Pixel Art, Done Differently

Have you ever looked at some amazing pixel art from some video game and thought, “I wish I was that good!”? Well, why not rip them off? Oh, but that’s a bit of a scumbag way of doing it. How about, ripping them off, but making it look awesomer? Now you’re talking! Well, luckily that’s just what I did with a few bits of card and a lot of effort. Basically, I’m talking real-life pixels made of card.


Obligatory ‘Charmander is best starter’ comment. Let the fights commence.

This is what we’re aiming for. Of course, you can pick any piece of pixel art you wish, just make it realistic, measure out how big it’ll be once completed. These pixels are half a centimeter on each side, so use that as a rough guide for how big it should end up being. This is the image I’m using:


Just steal from others. It’s easier.

I was originally planned to do more than one of these (about 6 was my first estimate), but after trying out the process on one, it became blindingly obvious that wasn’t going to happen. So, I settled with the best one on the image; please send all best-Pokemon-related hate mail to my email address, if you can figure out what it is.

What do I need?

You’re gonna need some stuff for this; sorry, things ain’t always free in life. Says the guy being paid by the government to be at university.

  • A pencil/pen – mightier than the sword. Also used for drawing out guidelines for cutting the card.
  • Scissors – for actually doing the aforementioned cutting.
  • Coloured paper/card – to be aforementionedly cut with the aforementioned scissors.
  • Glue – For ruining surfaces in your house with suspicious white residue and gluing down the card.

Cool, I followed your stupid list. Now what?

Firstly, you hurt mine and the list’s feelings, you heartless brute. Secondly, our first step is to draw out gridlines on the card we’re using – we’ll need a sheet of coloured paper for each colour in the image you’re following. For Charmander, I needed orange, darker orange, black, white, yellow and red. I used 5mm x 5mm squares, but if you want your finished product to look bigger, then perhaps use 1cm x 1cm. Beware – the tinier the squares are, the more hellish the next part.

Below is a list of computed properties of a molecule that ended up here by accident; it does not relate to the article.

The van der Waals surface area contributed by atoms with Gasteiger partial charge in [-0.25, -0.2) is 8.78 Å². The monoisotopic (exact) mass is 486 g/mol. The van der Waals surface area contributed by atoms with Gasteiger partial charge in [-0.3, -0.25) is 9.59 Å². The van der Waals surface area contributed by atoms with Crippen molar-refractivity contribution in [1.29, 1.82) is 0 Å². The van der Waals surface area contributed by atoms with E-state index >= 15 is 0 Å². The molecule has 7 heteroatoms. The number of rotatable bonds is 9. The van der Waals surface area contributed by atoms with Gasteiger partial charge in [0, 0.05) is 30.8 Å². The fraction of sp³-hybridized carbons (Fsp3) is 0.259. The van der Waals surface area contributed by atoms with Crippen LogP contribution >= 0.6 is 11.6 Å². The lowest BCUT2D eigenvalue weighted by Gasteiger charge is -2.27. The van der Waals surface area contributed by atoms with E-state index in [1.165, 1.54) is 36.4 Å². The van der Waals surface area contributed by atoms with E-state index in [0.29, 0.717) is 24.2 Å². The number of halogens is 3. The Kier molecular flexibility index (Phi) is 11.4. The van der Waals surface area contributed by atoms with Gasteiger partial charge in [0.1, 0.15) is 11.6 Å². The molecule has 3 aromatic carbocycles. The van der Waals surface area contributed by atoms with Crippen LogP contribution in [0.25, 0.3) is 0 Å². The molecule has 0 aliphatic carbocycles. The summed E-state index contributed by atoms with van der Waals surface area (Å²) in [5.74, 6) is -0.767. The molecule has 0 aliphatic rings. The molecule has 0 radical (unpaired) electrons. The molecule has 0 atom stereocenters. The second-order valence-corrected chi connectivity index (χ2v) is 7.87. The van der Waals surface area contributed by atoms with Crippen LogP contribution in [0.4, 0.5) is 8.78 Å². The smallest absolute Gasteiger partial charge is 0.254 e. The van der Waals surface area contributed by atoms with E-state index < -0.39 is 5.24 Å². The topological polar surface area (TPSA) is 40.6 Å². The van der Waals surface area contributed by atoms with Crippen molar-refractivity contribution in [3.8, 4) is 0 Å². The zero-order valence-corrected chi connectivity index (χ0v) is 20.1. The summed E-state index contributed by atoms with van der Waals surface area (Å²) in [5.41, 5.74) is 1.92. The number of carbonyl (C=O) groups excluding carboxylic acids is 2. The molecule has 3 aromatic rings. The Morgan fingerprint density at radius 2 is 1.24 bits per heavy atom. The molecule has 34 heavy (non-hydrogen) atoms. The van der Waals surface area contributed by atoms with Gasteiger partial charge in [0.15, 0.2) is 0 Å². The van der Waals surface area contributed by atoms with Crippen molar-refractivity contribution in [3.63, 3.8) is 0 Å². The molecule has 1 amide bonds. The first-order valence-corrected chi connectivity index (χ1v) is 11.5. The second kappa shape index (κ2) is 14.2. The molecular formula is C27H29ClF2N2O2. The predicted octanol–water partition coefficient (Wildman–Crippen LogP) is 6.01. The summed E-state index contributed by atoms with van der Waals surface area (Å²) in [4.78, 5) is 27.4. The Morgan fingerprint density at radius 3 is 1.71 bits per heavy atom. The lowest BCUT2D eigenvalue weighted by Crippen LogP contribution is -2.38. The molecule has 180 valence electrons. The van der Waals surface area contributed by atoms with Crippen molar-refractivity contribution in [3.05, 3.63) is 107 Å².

Here’s what you’re gonna spend a while frustrated on.

The hellish next part

Next up, once we’ve got a load of (hopefully evenly spaced) gridlines drawn on, we’ll need to cut them out to obtain your squares. You can see I cut them into strips first – this makes it far easier, faster and more accurate than cutting squares individually. Then, just cut individual squares off each strip. And hey presto, we have our pixels! Of course, we’ll need to do this for every colour we need.

20141216_153322This is the part where you start feeling less happy that you need 17 colours for your image.

The drawing-y bit

This bit isn’t always crucial, but it’s a huge help. We’re going to draw another set of gridlines, the same size as the final image will be. Then, draw an outline of what your finished product is going to look like, colouring in each square that’s, say, black. Really, it doesn’t have to indicate the colour of every square, just a nice guide to help you. Seriously, it will help you. Follow this advice. Now.


This is my rough version. It really does help!

Instructions unclear; glued face to wall.

Well, that’s probably because you didn’t sketch it out like me. But for those who didn’t screw up the last part, now’s the part where we start getting these damn squares stuck down. Easy – just follow the image you’re unceremoniously ripping off. Try sticking the squares down so that the face you drew on with the pen doesn’t show, and that you on’t get much glue on the top bit and leave a weird residue on the face that’ll be showing.

This part does depend hugely on how you did the original cutting out of the squares, as many of them seem to deviate from the size they should be however carefully you cut, so be prepared for some not to fit the grid exactly, and to start cutting out new squares if you need to. But thankfully, once you’ve got them all stuck down, then we’re finished the main work. Congratulations, go and take a break with a non-branded, cola-flavoured beverage – you deserve it!


Well done if you have any patience left and haven’t stuck your hands together.

Ow, my joints broke, do I need to go to hospital for replacement fingers?


Now we’ve completed the hard bit, we can go a step ahead if we want, but this bit is optional. Basically, if you want it to be framed like mine, just cut out a piece of card a bit larger than the image (so it’ll fit neatly in the frame) and make it a nice aspect ratio (so not ridiculously thin or fat, mine could probably be squashed downwards a bit really). Now, cut out a frame – if you make this a single piece of card like I did, it’s a little harder, because then you have to cut out the centre of the card, which can get fiddly, but no-one will notice if it isn’t a completely perfectly connected frame shape. Like everything else, my frame is 5mm wide on the sides, and black to make the bright art stand out. For the sake of completeness, here’s my finished product again:


I call this particular angle the ‘deja’ view. Get it? Deja vu? My humour is wasted on here.

And that’s what I did during the holidays and forgot to write about until now. If you do make anything using this technique, or you have any ideas of super-cool art that anyone can do, feel free to leave a comment!